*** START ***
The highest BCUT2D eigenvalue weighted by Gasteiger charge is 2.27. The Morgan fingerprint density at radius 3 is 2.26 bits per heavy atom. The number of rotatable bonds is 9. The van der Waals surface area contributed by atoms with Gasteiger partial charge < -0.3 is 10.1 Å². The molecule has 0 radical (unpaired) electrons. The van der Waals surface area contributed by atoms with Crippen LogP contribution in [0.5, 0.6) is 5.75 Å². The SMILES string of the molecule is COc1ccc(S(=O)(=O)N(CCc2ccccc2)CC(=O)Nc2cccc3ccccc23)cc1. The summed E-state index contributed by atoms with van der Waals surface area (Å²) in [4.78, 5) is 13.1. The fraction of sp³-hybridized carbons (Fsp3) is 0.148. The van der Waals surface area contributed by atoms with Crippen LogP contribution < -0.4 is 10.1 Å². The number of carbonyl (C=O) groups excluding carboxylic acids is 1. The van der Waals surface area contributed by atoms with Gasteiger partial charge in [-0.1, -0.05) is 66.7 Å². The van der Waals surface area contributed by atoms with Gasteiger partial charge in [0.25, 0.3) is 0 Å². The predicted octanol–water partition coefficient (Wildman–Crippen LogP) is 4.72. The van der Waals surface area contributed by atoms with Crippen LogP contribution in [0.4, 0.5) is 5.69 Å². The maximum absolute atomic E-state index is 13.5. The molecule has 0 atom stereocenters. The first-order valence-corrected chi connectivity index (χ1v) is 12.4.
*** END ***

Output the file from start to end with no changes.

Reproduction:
The highest BCUT2D eigenvalue weighted by Gasteiger charge is 2.27. The Morgan fingerprint density at radius 3 is 2.26 bits per heavy atom. The number of rotatable bonds is 9. The van der Waals surface area contributed by atoms with Gasteiger partial charge < -0.3 is 10.1 Å². The molecule has 0 radical (unpaired) electrons. The van der Waals surface area contributed by atoms with Crippen LogP contribution in [0.5, 0.6) is 5.75 Å². The SMILES string of the molecule is COc1ccc(S(=O)(=O)N(CCc2ccccc2)CC(=O)Nc2cccc3ccccc23)cc1. The summed E-state index contributed by atoms with van der Waals surface area (Å²) in [4.78, 5) is 13.1. The fraction of sp³-hybridized carbons (Fsp3) is 0.148. The van der Waals surface area contributed by atoms with Crippen LogP contribution < -0.4 is 10.1 Å². The number of carbonyl (C=O) groups excluding carboxylic acids is 1. The van der Waals surface area contributed by atoms with Gasteiger partial charge in [-0.1, -0.05) is 66.7 Å². The van der Waals surface area contributed by atoms with Gasteiger partial charge in [0.25, 0.3) is 0 Å². The predicted octanol–water partition coefficient (Wildman–Crippen LogP) is 4.72. The van der Waals surface area contributed by atoms with Crippen LogP contribution in [0.4, 0.5) is 5.69 Å². The maximum absolute atomic E-state index is 13.5. The molecule has 0 atom stereocenters. The first-order valence-corrected chi connectivity index (χ1v) is 12.4.